It was a little before Christmas when I started researching home automation. I had been reading about these inexpensive Sonoff devices here on CNX and I found a project on Github for some custom firmware by arendst that enabled them to be controlled by MQTT. (While getting the link it looks like a new project has started with some additional features here). My wife really likes decorating for Xmas and we have 3 trees and lots of lights. She mentioned getting some timers and boom I had my opportunity and ordered them the same night. After receiving It took me a couple nights and I had a simple automation turning Xmas lights on and off at specific times and life was good. I got an extra one to play with until Xmas was over. I redeployed the rest  around the house after Xmas.

MQTT

I really had no idea what this was and it took me a while to grasp. You can use a cloud based MQTT if you would like, but I prefer to run my own. MQTT is a service that relays messages between devices. There are 2 main items topics and payloads. To be able to tell a switch to turn on you send payload “on” to a topic, for example, “cmnd/testbench/power”. The light turns on and it replys back to a topic “stat/testbench/POWER” confirming that the light is on and the message is received. Because we are sending “on” to the topic each device using MQTT will need its own topic. Topics are case sensitive. I made a batch file to subscribe to all topics for troubleshooting so I could monitor the messages. The # indicates all sub topics.

Sonoff

I picked the Sonoff basic but there are also different varieties that add additional features which are supported by arendst software.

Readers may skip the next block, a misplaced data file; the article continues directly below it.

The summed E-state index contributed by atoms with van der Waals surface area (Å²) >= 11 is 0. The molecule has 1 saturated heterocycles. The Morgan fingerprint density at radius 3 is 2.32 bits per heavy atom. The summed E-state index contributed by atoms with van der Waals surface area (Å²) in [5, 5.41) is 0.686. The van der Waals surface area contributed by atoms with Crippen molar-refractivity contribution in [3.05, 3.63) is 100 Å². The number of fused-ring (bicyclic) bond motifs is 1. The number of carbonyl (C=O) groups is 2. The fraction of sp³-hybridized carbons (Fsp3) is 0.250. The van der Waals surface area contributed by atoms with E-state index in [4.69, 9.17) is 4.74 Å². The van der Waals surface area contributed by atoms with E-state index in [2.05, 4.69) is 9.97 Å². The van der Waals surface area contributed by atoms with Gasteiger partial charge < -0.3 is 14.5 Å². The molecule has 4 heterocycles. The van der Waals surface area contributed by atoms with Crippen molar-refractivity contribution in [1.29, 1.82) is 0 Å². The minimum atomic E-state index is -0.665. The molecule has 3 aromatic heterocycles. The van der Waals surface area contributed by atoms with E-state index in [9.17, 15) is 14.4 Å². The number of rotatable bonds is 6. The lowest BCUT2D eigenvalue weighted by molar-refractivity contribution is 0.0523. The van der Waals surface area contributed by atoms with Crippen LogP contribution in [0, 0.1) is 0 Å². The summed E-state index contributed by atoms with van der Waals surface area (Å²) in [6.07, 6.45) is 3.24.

Arendst  has been very active with this project and adding/tweaking daily. When I first flashed the device, I did find a defect and notified him and he had it fixed and uploaded within the hour. He has very detailed instructions on the Wiki. First step before flashing is soldering headers. (I link to bent headers…which I initially thought I made a mistake but turned out it was good. They are easy to straighten) A USB to TTL adapter is also needed to upload from Arduino IDE. I recommend one like this because it provides both 3.3 and 5V.  After downloading and setting Arduino up, I only set my WiFi password and SSID in the sketch. After it boots the first time, it connects to your wireless network. Find the IP address in your router, and pop the IP address in your browser to finish the configuration. Set the MQTT server credentials and topic and your done. I never setup credentials on the MQTT server so it accepts any login. Finally after everything is programmed you need to connect it to mains. Beware do not connect mains while TTL is connected.  I bought some extension cords locally. Cut them in half and stripped back a ¼ inch of the insulation. Extension cords use stranded wire so I tinned them with solder to avoid any stray strands from shorting out. Then I screwed them down on the terminals making sure polarity was correct.